The Zombies Ate My Brains

Rescuing what might remain of the grey matter.

LIOLI-2 Like it or Loathe it – 2: Liver

liver loafAh yes, the organ meats. Offal. We’ve talked about this before, haven’t we? Well, then, this will be a sequel within a sequel, for the topic of M.R.’s LIOLI-2 (Like it or Loathe it) challenge is … liver.

Since I left home thirty-five years ago, I may have eaten liver two or three times, tops. I never prepared it in my kitchen, however. Most likely a dining companion recommended the daily special and I might have been feeling a tad anemic, so, why not? The experience? Unremarkable at best.

This past Christmas we decided to no longer eat factory farmed meat. Liver will not be on the menu for me at all, regardless of how much I enjoy it.

But that is not the whole story behind my apathy toward the food.

Liver is one of those cuts that needs to be cooked just so; that is, barely warmed through. The quality of the meat is critical to the tenderness, as is the thickness of the slice.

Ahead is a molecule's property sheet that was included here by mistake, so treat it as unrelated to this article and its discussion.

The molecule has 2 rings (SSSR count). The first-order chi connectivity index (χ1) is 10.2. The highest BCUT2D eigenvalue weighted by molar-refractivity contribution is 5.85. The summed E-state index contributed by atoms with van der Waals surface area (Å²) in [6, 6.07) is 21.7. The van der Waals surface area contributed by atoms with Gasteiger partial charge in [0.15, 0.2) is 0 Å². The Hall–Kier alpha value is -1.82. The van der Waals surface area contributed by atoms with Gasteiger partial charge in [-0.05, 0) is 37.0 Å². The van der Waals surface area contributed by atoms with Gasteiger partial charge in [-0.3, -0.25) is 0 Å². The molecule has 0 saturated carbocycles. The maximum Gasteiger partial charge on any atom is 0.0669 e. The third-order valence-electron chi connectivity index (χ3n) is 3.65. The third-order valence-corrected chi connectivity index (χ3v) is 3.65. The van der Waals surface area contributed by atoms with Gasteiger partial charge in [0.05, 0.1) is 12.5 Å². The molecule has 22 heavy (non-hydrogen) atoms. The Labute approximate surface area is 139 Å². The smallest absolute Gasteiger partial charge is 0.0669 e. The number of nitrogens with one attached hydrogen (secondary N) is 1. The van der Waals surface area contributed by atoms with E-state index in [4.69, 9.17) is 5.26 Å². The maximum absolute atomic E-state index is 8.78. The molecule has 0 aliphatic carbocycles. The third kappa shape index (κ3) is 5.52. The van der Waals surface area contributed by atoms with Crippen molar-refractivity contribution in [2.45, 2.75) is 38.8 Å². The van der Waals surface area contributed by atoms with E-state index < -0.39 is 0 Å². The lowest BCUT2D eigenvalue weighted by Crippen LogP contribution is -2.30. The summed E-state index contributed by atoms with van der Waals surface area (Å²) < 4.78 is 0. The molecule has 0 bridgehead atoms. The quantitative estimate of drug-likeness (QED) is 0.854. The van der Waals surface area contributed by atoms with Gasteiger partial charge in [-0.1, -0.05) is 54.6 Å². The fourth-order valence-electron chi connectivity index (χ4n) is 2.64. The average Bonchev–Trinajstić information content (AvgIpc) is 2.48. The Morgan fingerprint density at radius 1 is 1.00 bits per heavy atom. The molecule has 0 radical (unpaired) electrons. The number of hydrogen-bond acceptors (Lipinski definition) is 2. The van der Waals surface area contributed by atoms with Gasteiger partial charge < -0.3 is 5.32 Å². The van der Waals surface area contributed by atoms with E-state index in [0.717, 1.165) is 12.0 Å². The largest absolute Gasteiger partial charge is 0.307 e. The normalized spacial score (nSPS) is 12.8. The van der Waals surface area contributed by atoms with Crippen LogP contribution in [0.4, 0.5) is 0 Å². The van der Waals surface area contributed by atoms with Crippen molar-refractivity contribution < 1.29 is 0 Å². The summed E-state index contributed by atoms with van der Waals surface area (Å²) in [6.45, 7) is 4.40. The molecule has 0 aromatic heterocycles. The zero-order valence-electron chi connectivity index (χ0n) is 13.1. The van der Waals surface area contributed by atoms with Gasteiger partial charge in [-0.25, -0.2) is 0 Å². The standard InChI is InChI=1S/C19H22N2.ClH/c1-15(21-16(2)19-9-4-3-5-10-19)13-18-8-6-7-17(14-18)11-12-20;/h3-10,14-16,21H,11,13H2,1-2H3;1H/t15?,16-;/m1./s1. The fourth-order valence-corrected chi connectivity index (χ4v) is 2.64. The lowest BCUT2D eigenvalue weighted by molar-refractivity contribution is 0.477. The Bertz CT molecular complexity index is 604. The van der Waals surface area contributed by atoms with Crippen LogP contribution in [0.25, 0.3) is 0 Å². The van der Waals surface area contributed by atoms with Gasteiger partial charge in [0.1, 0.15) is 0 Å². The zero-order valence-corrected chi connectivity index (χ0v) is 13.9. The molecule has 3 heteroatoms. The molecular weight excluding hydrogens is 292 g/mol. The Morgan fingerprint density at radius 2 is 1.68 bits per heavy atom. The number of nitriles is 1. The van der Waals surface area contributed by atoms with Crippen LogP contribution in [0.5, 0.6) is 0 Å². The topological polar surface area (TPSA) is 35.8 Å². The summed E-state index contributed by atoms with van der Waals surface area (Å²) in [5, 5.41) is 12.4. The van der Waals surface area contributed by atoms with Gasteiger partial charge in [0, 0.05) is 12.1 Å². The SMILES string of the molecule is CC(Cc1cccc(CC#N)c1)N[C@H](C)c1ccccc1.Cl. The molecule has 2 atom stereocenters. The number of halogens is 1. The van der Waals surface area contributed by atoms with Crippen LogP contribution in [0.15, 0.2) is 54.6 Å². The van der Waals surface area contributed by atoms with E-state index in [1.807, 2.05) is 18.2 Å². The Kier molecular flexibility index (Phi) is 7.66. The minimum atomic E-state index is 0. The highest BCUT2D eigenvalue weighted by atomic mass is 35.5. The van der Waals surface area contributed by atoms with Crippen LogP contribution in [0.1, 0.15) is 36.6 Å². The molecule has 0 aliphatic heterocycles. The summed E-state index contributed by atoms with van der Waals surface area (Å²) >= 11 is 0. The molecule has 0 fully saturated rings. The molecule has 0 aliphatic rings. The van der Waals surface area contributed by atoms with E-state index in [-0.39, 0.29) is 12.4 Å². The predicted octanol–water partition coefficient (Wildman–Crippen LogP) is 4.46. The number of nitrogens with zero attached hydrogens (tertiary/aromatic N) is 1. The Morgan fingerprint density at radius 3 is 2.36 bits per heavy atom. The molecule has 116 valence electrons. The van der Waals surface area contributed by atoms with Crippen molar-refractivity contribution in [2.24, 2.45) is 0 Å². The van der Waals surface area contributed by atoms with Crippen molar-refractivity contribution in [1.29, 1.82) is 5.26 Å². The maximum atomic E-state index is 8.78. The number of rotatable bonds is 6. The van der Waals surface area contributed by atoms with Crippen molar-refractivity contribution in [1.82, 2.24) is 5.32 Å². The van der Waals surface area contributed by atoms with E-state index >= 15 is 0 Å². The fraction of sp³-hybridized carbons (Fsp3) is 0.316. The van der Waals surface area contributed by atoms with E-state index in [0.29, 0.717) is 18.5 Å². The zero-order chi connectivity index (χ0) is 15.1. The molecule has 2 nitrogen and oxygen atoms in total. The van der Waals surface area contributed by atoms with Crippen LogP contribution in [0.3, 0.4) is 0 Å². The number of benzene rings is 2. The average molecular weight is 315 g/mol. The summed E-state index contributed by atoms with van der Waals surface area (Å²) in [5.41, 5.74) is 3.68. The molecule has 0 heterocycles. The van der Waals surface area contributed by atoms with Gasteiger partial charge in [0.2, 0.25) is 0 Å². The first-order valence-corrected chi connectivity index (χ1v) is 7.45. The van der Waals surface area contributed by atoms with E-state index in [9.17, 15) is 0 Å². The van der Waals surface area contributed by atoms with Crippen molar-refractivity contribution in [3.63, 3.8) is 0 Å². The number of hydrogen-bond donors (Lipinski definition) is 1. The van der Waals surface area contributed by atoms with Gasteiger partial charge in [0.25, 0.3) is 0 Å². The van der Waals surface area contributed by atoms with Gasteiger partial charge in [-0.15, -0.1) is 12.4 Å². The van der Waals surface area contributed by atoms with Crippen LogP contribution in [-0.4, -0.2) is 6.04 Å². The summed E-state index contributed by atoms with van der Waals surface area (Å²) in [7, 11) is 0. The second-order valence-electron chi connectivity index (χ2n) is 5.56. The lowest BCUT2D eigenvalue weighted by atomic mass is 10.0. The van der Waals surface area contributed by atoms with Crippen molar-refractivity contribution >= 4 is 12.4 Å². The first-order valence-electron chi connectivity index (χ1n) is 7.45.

Mom overlooked these points in her kitchen. She could afford only cheap cuts that were thinly sliced to feed our family of five. Her preparation technique was almost in line with Julia Child’s (see recipe below) but she fried those slices to within an inch of their life. Not an appropriate metaphor, I’ll admit, but you get the idea.

On our plates, the meat curled up like dried old leather with a texture and taste to match. And here’s where the fun really began.

Of the assorted “delicacies” that were served in our house, liver was the most palatable. The trouble, though, was the grisly bits.  More often than not, a good portion of the meat was spat out onto the plate. But not before we received permission to do so! By now we had learned the perils of refusing to eat what was placed before us.

The one member of our family that had the most difficulty was Dad. Howard wore false teeth up, and all but his front lower teeth were removed. Chewing was a chore.

So, there we sat. A marathon of mastication and grinding molars. Dad’s temper slowly climbed as the meal progressed. On occasion, mom would silently reach over to take Dad’s portion and give him hers. Other times, he threw down his fork and left the table. We sat and watched him leave, eyes wide and jaws working away on our food.